I was attracted by the name, and delighted to find a charming yet amazingly cheap hotel bang in the centre of Mexico City. The enormous rooms are centred around an airy atrium, and the hotel bar is perfect for an ice cold Corona after the heat of the city. Far superior to the other 'backpacker' options, with internet access and helpful staff.
Isabel la Catolica 63 (Isabel la Catolica metro)
A place to go and dance tango or just to look at people dancing 'for real'. Unlike most of other tango places, that do shows 'for export', it is rough and ready (in a barely-converted warehouse) and full of young people. Lessons also available, including some for same sex couples.
Sarmiento 4006. Tel 15 5325-1630. Buses: 168-92-151-160-36 Subte A estación Castro Barros y Subte B estación Medrano.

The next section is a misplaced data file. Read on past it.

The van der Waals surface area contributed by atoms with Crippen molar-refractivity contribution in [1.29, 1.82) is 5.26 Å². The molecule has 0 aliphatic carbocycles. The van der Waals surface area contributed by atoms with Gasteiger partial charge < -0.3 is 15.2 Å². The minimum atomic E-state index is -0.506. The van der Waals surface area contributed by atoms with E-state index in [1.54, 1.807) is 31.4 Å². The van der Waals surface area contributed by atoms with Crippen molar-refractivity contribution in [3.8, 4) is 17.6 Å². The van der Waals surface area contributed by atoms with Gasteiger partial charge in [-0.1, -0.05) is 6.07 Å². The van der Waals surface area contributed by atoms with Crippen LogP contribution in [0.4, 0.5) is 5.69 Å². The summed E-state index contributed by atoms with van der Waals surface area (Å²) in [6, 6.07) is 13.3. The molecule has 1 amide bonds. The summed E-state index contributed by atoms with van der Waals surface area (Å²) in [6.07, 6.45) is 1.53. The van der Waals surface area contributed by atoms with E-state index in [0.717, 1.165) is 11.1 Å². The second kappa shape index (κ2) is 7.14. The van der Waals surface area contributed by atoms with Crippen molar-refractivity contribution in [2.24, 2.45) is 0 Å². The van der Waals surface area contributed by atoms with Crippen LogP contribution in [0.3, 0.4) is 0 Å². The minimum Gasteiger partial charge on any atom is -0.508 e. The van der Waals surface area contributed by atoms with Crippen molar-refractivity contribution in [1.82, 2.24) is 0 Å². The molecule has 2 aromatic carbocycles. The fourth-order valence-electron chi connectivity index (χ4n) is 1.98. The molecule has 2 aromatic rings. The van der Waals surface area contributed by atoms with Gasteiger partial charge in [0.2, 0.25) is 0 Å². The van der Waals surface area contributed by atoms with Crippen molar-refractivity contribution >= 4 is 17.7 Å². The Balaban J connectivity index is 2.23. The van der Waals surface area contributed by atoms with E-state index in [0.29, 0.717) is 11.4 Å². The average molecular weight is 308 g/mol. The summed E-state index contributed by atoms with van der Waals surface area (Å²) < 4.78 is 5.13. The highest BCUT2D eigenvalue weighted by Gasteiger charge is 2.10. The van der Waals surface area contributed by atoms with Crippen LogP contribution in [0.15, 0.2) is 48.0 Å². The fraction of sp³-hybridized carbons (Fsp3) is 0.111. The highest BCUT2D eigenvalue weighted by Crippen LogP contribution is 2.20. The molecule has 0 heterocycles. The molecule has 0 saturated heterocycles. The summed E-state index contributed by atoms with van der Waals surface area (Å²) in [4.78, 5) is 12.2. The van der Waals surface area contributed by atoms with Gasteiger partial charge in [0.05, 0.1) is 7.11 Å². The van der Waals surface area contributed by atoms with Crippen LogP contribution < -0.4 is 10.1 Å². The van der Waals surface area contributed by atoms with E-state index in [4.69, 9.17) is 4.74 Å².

Google map: tinyurl.com/n89zo5
Sometimes, when the mercury is nudging 40 degrees and there isn't space on the beach for a German to lay out a handkerchief, let alone a towel, escape from the heat and clamour of Rio can be a welcome relief. The traditional getaway route for Cariocas is to take the Washington Luis highway to the cool mountain cities of Petrópolis, Teresópolis and Nova Friburgo.
Recently though, some of a more enterprising nature have begun to open up the Serra Fluminense above the oil boom town of Macaé in the north of Rio State. The centerpiece of this area is the sleepy hill town of Sana, a bridging point across the crystalline, cascading waters of the Sana River, guarded by the majestic 3,700 foot Pedra do Peito do Pombo (Pigeon Breast Rock).